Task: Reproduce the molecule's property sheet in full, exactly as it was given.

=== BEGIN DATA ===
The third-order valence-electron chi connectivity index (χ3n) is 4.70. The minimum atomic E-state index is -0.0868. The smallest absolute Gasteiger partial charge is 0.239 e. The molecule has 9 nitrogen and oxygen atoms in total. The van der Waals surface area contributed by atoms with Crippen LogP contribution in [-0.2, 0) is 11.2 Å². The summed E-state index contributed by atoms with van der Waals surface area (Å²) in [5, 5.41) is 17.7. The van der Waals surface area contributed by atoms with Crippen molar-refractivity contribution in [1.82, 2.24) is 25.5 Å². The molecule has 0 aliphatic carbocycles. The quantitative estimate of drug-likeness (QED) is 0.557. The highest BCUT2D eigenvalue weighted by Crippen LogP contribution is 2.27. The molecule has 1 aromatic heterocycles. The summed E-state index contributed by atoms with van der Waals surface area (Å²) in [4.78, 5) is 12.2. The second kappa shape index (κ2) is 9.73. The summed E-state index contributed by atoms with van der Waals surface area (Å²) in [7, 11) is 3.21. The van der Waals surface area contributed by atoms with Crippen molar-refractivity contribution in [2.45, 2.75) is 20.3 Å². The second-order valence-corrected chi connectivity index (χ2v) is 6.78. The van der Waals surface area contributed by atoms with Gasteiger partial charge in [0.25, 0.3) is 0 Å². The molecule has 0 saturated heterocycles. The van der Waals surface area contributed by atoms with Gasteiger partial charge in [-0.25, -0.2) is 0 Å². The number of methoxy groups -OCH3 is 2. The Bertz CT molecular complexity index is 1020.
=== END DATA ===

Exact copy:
The third-order valence-electron chi connectivity index (χ3n) is 4.70. The minimum atomic E-state index is -0.0868. The smallest absolute Gasteiger partial charge is 0.239 e. The molecule has 9 nitrogen and oxygen atoms in total. The van der Waals surface area contributed by atoms with Crippen LogP contribution in [-0.2, 0) is 11.2 Å². The summed E-state index contributed by atoms with van der Waals surface area (Å²) in [5, 5.41) is 17.7. The van der Waals surface area contributed by atoms with Crippen molar-refractivity contribution in [1.82, 2.24) is 25.5 Å². The molecule has 0 aliphatic carbocycles. The quantitative estimate of drug-likeness (QED) is 0.557. The highest BCUT2D eigenvalue weighted by Crippen LogP contribution is 2.27. The molecule has 1 aromatic heterocycles. The summed E-state index contributed by atoms with van der Waals surface area (Å²) in [4.78, 5) is 12.2. The second kappa shape index (κ2) is 9.73. The summed E-state index contributed by atoms with van der Waals surface area (Å²) in [7, 11) is 3.21. The van der Waals surface area contributed by atoms with Crippen molar-refractivity contribution in [2.45, 2.75) is 20.3 Å². The second-order valence-corrected chi connectivity index (χ2v) is 6.78. The van der Waals surface area contributed by atoms with Gasteiger partial charge in [0.25, 0.3) is 0 Å². The molecule has 0 saturated heterocycles. The van der Waals surface area contributed by atoms with Gasteiger partial charge in [-0.25, -0.2) is 0 Å². The number of methoxy groups -OCH3 is 2. The Bertz CT molecular complexity index is 1020.